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Soliciting advise on planers

Discussion in 'Getting Started' started by Tom Hansen, May 16, 2020.

  1. Tom Hansen

    Tom Hansen

    Joined:
    Apr 25, 2020
    Messages:
    62
    Location (City & State):
    Portland, OR
    I've been wanting a planer for years. I think it's finally time to get one but now I will need it to be able to handle hardwoods for segmented stuff, cutting boards and other projects. Is there any advice AAW people have for me? I assume it'll need to be a 3 blade machine. Beyond that, I have no idea. It's not going to be used like a construction site machine would. Low hours are expected. I'd probably just go buy a dewalt or a jet or some such but wanted to check in here first.

    Thanks in advance.
    Tom
     
  2. Doug Freeman

    Doug Freeman

    Joined:
    Feb 26, 2019
    Messages:
    261
    Location (City & State):
    Lebanon, Missouri
    DW735 is the “gold standard” for flatwork bench top. Doubt you need it. I never considered The surface finish for segmenting lumber to be important - flat but not a great finish. Ring tops and bottoms need flattened and that smoothed them up enough - I make the lumber ~1/6-1/8” oversize. About any lunch box planer will work for your described need. No need for a shelix type cutter head or anything, and the broad 4 post design of the 735 is overkill for your app. Lot depends on your budget. Might find a used one - check blade condition and take some wood with you for testing it out.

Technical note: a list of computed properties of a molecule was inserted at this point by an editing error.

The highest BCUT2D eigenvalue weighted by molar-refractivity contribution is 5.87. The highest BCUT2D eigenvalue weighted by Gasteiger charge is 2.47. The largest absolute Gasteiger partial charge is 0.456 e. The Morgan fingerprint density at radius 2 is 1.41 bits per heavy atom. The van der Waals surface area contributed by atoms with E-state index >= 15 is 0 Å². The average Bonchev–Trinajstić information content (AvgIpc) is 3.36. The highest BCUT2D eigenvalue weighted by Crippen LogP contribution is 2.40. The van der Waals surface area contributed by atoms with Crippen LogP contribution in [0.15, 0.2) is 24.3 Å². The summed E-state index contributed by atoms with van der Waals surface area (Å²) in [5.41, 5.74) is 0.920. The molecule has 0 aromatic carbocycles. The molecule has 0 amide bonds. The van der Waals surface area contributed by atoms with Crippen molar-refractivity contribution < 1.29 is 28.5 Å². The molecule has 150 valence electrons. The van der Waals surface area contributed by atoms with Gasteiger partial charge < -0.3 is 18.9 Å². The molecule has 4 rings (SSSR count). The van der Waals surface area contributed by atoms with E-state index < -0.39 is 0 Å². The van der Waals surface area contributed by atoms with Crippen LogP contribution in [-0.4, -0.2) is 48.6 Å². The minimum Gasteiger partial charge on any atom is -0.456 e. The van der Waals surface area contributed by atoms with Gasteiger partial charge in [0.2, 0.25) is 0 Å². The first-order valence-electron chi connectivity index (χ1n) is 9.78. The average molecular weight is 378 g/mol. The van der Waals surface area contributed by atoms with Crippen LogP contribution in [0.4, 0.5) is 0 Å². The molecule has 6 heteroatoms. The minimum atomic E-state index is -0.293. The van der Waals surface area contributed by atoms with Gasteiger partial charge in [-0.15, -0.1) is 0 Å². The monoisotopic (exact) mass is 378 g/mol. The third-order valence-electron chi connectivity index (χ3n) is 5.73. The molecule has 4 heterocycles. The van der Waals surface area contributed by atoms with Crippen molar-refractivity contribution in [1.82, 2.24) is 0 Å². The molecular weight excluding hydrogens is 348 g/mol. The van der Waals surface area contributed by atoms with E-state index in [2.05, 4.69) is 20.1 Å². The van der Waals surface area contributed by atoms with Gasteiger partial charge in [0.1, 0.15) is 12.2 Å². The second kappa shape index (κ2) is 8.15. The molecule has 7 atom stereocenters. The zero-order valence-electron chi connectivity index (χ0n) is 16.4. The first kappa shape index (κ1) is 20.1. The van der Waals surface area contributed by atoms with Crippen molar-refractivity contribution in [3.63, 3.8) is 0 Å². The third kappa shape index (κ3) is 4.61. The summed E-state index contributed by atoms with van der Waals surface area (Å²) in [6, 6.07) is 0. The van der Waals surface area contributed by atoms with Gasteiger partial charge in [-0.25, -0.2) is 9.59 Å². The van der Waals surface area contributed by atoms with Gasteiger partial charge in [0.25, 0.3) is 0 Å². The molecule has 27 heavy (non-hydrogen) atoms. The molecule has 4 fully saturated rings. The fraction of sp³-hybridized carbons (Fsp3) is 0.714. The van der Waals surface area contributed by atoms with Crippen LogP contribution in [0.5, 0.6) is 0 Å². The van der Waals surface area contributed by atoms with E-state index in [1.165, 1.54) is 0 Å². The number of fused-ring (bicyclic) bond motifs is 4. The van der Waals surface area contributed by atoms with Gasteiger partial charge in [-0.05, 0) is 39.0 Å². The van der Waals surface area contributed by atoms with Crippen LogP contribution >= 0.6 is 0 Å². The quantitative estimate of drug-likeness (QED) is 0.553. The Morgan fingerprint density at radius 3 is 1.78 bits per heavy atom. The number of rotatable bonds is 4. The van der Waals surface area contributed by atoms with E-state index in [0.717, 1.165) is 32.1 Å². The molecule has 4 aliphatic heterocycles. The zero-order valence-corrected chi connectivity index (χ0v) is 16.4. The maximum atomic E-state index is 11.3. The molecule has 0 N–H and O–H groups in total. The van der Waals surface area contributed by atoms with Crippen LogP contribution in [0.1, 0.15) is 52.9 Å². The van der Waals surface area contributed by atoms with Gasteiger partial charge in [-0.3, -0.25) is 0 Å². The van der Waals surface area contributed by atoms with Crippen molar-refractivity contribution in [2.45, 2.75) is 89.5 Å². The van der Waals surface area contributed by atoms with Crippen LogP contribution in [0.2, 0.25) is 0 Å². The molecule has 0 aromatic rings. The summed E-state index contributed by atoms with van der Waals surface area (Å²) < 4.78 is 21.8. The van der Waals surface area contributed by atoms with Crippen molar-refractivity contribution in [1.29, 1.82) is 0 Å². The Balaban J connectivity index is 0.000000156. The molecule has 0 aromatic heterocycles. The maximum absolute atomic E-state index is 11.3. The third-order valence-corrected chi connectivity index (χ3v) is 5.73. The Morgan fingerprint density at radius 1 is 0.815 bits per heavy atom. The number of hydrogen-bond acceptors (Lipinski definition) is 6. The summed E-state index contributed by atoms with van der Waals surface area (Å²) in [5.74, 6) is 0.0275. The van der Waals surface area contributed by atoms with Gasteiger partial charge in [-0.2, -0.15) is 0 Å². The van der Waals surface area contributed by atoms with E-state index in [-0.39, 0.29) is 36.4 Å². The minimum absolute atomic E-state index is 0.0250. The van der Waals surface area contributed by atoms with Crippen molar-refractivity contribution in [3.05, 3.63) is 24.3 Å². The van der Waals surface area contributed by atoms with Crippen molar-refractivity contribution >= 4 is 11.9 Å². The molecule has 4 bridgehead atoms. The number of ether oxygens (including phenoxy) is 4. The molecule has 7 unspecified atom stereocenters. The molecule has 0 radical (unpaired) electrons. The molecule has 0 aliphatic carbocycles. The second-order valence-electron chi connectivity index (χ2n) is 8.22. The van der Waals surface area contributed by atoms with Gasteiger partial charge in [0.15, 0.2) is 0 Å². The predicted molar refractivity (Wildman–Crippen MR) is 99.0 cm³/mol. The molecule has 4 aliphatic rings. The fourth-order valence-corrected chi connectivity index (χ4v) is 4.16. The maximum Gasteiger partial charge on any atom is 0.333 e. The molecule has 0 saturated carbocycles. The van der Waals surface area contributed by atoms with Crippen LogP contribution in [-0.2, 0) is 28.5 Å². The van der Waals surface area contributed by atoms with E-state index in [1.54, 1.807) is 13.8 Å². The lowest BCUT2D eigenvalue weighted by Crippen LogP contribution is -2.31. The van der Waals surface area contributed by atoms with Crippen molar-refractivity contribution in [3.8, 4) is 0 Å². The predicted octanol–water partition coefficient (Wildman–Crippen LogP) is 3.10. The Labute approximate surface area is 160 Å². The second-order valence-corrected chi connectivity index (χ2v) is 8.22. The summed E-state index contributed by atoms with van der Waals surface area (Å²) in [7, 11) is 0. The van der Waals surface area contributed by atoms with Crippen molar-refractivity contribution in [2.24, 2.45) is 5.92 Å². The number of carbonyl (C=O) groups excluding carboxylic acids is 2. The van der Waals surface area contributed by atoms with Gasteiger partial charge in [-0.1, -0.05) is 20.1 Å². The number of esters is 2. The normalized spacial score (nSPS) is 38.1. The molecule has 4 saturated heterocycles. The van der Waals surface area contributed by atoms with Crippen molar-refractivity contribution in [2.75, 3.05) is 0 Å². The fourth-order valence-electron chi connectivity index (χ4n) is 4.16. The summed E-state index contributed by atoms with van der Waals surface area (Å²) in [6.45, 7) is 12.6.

Would a drum sander be better for you? I mention it because unlike a planer, it could be used for ring flattening. If starting with rough lumber it wont work for you.
     
  3. Mike Johnson

    Mike Johnson

    Joined:
    Jul 26, 2016
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    1,886
    Location (City & State):
    Nebraska
    I use several different sized sanding disks that quickly mount to a lathe chuck to sand most of my segmented rings flat. A typical planer will also work for this application for the smaller diameter rings that will fit through the machine. There are plenty of used planers sitting around collecting dust from weekend warriors that run out of time and dedication to the craft. I prefer a sanded surface for gluing segment rings together over a blade cut surface, they seem to make a better bond.
     
  4. robo hippy

    robo hippy

    Joined:
    Aug 14, 2007
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    2,945
    Location (City & State):
    Eugene, OR
    I will be getting one of the helical head planers, probably the PM 16 or is it 15 inch ones. You can run figured wood through them with out getting tear out or sniping. Several hundred pounds. I have a lot of furniture to make for the next few years. At some of the tool repair shops, you may be able to pick up a used planer cheap. I prefer heavy duty. My old one is one of the cast iron Delta 12 inch planers, and it is really heavy too. When I got it, I don't think the bench top models were out, or if they were, they were just starting and needed to get a lot of bugs worked out. They have come a long way since then. If you search old wood working magazines, you might find some good reviews.

    robo hippy
     
  5. Roger Wiegand

    Roger Wiegand

    Joined:
    Nov 27, 2018
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    Location (City & State):
    Wayland, MA